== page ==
The Supreme Court on Tuesday directed the Reserve Bank of India (RBI) to furnish within six weeks details of all defaulters who have outstanding dues of Rs 500 crore and above. The list should be across public sector (PSU) banks and all financial institutions, the court emphasised.
The order passed by the Bench headed by Chief Justice T S Thakur said the central bank should also include details of restructured assets and names of institutions whose debts have been written off in the past five years. The court has asked for the list to be submitted in a sealed envelope.
According to RBI’s estimates, as of September 2015, the gross plus restructured and written off assets amounted to 14.1 per cent of bank loans. For PSU banks, the share was 17 per cent. If the December quarter numbers are added, this could shoot up further. Most of the stress has come from the medium industries segment, which accounted for 31.5 per cent of bad loans, according to a presentation by RBI Deputy Governor S S Mundra.
However, experts say banks might not be able to recover most of the dues, even if there is a question of wilful default.
In most cases, the personal guarantees of promoters are not adequate.
In fact, the value of projects against which loans have been given have fallen drastically since these were taken.
For example, because of the fall in commodity prices and cheaper imports, steel and power projects are worth far less than the loans raised against these.
Despite RBI not being a party to the case, the judges asked its lawyer H S Parihar, who was present in court, to take notice. This is the second time in recent months the Supreme Court has instructed RBI to take steps against defaulters.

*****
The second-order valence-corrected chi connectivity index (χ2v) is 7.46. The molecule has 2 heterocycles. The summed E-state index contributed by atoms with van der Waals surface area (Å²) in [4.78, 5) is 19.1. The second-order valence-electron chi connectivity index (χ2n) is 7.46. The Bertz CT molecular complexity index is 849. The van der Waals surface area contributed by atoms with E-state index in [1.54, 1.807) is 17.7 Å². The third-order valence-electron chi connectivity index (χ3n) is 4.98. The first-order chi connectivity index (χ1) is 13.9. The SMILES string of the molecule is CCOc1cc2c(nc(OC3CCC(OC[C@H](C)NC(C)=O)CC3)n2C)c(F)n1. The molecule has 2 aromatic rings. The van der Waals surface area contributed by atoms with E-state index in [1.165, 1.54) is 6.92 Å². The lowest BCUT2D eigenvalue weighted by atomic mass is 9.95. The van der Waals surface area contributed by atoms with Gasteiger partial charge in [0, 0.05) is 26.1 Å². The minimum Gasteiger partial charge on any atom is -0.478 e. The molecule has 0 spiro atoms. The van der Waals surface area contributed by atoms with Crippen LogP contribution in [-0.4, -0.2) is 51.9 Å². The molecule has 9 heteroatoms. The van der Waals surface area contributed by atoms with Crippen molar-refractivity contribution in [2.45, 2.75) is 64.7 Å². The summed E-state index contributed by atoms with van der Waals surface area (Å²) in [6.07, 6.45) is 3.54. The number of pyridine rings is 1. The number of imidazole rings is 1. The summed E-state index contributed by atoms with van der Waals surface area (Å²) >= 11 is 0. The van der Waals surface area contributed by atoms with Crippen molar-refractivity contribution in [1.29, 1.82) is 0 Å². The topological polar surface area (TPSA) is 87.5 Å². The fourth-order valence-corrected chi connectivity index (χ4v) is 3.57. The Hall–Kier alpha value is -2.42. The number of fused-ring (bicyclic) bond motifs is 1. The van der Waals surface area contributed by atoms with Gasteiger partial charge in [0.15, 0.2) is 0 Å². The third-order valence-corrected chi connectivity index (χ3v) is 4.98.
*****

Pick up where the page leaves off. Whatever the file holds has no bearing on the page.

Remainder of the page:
In December last, the court dismissed RBI’s appeal against an order of the Central Information Commission to disclose information about defaulters. The court reproached the bank for trying to “cover up” the “underhand actions” of banks from public gaze. The judgement ruled that RBI was bound by law to give information regarding private and public banks under RTI.
“RBI is supposed to uphold public interest and not the interest of individual banks. We have surmised that many financial institutions have resorted to such acts which are neither clean nor transparent. The RBI in association with them has been trying to cover up their acts from public scrutiny,” the court had stated then.
RBI in recent times has instructed banks to purge their balance sheets of hidden bad debts, disclosing the numbers and providing adequate money against those debts. As a result, third quarter results of all banks have thrown up ugly numbers and big lenders have reported record losses. While State Bank of India’s profit fell more than 60 per cent, Bank of Baroda’s loss was a record Rs 3,342 crore. Banks are now moving decidedly against defaulters, but are far from open about revealing names of big defaulters. On Tuesday, though, Punjab National Bank named Vijay Mallya’s United Breweries (Holdings) Ltd, a wilful defaulter. SBI had also declared Mallya a wilful defaulter in the recent past. Mallya owes banks around Rs 9,000 crore in bad debts.
Gross bad debt of all public sector banks rose 50 per cent year-on-year to about Rs 3.96 lakh crore in the quarter ended December 2015 from Rs 2.64 lakh crore in December 2014.
RBI governor Raghuram Rajan, though, has acknowledged that most of the NPAs could be genuine stress. But, wherever there is a hint of malpractice by a promoter, “it is extremely important that the full force of the law is brought against him, even while banks make every effort to put the project, and workers who depend on it, back on track.”
In Tuesday’s arguments, Prashant Bhushan cited reports by the Central Vigilance Commission and RTI revelations to assail the rampant misuse of loan facilities by HUDCO. Even companies that have been declared wilful defaulters were granted loans, over the heads of some executives, he said. He quoted an instance of a farmer whose five acres were seized for defaulting on a loan of Rs 12,000 and auctioned for Rs 50,000 while the market value was Rs 5 lakh.
Bhushan termed the strategic debt restructuring (SDR) and 5/25 loan schemes a fraud, as loans get repriced and refinanced every five years.